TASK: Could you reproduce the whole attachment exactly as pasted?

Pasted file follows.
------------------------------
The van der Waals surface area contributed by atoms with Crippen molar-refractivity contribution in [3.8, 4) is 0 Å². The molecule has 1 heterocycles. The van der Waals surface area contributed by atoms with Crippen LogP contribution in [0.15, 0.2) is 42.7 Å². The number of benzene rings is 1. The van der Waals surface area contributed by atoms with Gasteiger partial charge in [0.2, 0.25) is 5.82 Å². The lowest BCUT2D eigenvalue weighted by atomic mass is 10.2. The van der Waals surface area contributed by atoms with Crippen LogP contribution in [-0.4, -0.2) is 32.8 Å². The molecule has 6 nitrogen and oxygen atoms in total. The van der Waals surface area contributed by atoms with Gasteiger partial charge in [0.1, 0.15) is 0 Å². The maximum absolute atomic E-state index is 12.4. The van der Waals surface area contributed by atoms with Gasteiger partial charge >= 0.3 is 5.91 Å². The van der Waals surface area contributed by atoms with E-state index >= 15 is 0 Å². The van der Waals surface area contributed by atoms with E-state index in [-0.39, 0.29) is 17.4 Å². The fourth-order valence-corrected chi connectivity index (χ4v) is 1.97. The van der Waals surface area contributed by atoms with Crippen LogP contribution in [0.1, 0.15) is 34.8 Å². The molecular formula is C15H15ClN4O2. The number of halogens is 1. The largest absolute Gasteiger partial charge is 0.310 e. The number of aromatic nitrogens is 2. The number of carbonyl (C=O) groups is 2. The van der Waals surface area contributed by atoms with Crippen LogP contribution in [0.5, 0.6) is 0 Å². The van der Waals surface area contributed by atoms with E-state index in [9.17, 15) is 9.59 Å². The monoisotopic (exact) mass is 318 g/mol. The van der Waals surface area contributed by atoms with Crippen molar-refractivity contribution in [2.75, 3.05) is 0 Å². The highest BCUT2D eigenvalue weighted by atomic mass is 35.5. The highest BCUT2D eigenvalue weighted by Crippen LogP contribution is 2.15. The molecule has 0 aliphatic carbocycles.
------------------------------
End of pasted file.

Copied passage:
The van der Waals surface area contributed by atoms with Crippen molar-refractivity contribution in [3.8, 4) is 0 Å². The molecule has 1 heterocycles. The van der Waals surface area contributed by atoms with Crippen LogP contribution in [0.15, 0.2) is 42.7 Å². The number of benzene rings is 1. The van der Waals surface area contributed by atoms with Gasteiger partial charge in [0.2, 0.25) is 5.82 Å². The lowest BCUT2D eigenvalue weighted by atomic mass is 10.2. The van der Waals surface area contributed by atoms with Crippen LogP contribution in [-0.4, -0.2) is 32.8 Å². The molecule has 6 nitrogen and oxygen atoms in total. The van der Waals surface area contributed by atoms with Gasteiger partial charge in [0.1, 0.15) is 0 Å². The maximum absolute atomic E-state index is 12.4. The van der Waals surface area contributed by atoms with Gasteiger partial charge >= 0.3 is 5.91 Å². The van der Waals surface area contributed by atoms with E-state index >= 15 is 0 Å². The van der Waals surface area contributed by atoms with E-state index in [-0.39, 0.29) is 17.4 Å². The fourth-order valence-corrected chi connectivity index (χ4v) is 1.97. The van der Waals surface area contributed by atoms with Crippen LogP contribution in [0.1, 0.15) is 34.8 Å². The molecular formula is C15H15ClN4O2. The number of halogens is 1. The largest absolute Gasteiger partial charge is 0.310 e. The number of aromatic nitrogens is 2. The number of carbonyl (C=O) groups is 2. The van der Waals surface area contributed by atoms with Crippen LogP contribution in [0.5, 0.6) is 0 Å². The van der Waals surface area contributed by atoms with E-state index in [9.17, 15) is 9.59 Å². The monoisotopic (exact) mass is 318 g/mol. The van der Waals surface area contributed by atoms with Crippen molar-refractivity contribution in [2.75, 3.05) is 0 Å². The highest BCUT2D eigenvalue weighted by atomic mass is 35.5. The highest BCUT2D eigenvalue weighted by Crippen LogP contribution is 2.15. The molecule has 0 aliphatic carbocycles.